[Advaita-l] Misinformation about Advaita/Advaitins
Sunil Bhattacharjya via Advaita-l
advaita-l at lists.advaita-vedanta.org
Thu Sep 25 16:29:32 CDT 2014
One, who has read the Bhagavad Gita prperly (I mean one, who has understood the Bhagavad gita properly), does not have that misconception. In the Bhagavad Gita the Lord was speaking from the level of the highest Brahman and the Lord says there that he is Shiva, He is Vishnu, he is Brahmaa, he is Kaala and he is everything. In fact that is the reason why, when he went on to describe the Parama-pada in the Bhagavad Gita, he did not repeat the Vedic dictum "Tadvishnu paramam padam". In the Bhagavad gita of 700 verses the Lord is shown to have skipped the description of the Prarama pada, though he said he would describe that. However, in the Original Bhagavad Gita of 745 verses (conforming to the Gitamana verse), the Lord goes on to give the Vedantic description of the Paramapada.
There is a belief that Adi Shankaracharya wanted to write a commentary on the Vishnusahasranama and he wanted someone to fetch a copy of that. The entrusted person got him the Bhagavad Gita (and obviously that was the version of the Bhagavad Gita of 700 verses). Adi Shankaracharya took it as the will of the Lord and wrote a bhshya on that.
The BhagavadGgita, which Vaishampayana told to Janmejaya during the Sarpa-yajna, that too in the presence of the original composer of the Mahabharata, Vedavyasa himself, had 745 verses. Later on Sauti was requested by the sages in the Naimisharanya and he narrated the Mahabharata to them. At that time he narrated the Bhagavad Gta (as part of the Mahabharata) and that obviously had 700 verses. Probably the conflicting definitions of Paramapada in the Veda and the Vedanta were too much for Sauti to explain.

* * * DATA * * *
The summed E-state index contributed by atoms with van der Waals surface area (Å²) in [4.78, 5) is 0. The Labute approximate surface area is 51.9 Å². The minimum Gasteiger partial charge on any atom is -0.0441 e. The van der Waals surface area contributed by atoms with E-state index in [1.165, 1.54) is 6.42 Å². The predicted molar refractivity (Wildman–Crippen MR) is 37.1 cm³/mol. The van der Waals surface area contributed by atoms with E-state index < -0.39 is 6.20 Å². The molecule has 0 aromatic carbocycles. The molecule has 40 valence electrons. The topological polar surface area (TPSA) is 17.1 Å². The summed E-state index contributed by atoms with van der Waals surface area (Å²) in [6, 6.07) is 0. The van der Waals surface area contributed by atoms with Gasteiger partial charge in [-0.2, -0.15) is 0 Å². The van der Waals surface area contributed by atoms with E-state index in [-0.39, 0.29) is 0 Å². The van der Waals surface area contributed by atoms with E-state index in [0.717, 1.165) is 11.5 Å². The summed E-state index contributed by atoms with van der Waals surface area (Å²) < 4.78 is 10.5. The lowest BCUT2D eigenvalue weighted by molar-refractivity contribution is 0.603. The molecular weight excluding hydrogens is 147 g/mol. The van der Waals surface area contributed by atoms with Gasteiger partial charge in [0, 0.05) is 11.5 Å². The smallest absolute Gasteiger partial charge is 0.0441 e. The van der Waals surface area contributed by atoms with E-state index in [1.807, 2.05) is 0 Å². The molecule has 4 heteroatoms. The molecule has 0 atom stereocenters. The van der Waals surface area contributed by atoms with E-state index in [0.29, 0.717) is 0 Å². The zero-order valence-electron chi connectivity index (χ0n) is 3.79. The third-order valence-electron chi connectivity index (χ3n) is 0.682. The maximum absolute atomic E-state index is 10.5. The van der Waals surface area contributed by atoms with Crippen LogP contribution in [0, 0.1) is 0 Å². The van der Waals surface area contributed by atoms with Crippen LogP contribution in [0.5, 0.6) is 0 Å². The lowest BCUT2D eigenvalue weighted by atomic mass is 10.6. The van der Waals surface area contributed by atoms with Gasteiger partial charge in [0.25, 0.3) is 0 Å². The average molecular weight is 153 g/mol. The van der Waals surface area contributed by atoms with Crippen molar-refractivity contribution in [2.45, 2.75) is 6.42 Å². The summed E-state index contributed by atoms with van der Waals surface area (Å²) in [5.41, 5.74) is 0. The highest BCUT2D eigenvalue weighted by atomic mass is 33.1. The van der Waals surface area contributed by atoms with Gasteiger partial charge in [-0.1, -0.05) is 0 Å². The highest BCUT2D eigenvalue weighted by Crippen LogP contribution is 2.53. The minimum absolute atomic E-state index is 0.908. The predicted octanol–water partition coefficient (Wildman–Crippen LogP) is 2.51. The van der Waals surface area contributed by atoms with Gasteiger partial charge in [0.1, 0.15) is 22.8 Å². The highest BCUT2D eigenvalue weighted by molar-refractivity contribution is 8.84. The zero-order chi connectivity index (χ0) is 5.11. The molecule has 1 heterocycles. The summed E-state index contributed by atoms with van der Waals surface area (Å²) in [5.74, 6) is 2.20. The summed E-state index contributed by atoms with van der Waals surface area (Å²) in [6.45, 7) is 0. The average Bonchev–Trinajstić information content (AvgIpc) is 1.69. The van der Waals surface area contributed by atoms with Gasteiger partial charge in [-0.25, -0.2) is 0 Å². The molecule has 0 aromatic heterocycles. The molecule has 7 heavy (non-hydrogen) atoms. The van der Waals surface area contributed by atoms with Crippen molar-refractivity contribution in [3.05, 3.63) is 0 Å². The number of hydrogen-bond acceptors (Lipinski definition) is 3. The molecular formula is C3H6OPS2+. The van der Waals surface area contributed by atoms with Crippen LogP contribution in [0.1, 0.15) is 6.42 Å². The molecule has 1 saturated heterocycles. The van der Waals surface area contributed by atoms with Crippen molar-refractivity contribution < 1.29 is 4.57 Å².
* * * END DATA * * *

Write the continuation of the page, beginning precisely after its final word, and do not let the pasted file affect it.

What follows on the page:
On Thursday, September 18, 2014 3:35 AM, V Subrahmanian via Advaita-l <advaita-l at lists.advaita-vedanta.org> wrote:
In continuation of my first post in this thread, I have written a lengthy
response, which I am not posting here as that will entail making it into
several parts. Hence I have posted it in the following URL from where one
can read it if interested:
On Tue, Sep 16, 2014 at 1:32 PM, Sujal Upadhyay <sujal.u at gmail.com> wrote:
> To add to the above,
> smArta dharma existed prior to Adi Sankara. Adi sankara had completed his
> commentaries on prasthAntraya at the age of 16. brahma sUtra is the topmost
> canonical text and hence it was the last one which was commented by Adi
> Sankara after the order and blessings of Lord Siva. *In gItA bhASya, BG
> 2.10, Adi Sankara mentions the words 'smArta' and 'shruta'. Hence we can
> understand that this worship existed prior to him.*
> gaNeSa gItA, part of gaNeSa purANa mentioned pancayatna pUja. *Sri
> nilakanThAcArya / srikAntAcArya (both are same person), a great SaivAcArya
> / SivAcArya has written a tikA on SrI gaNeSa gItA.* Hence gaNeSa gItA is
> This gItA is non-sectarian, as in chapter 1, verse 20, it describes all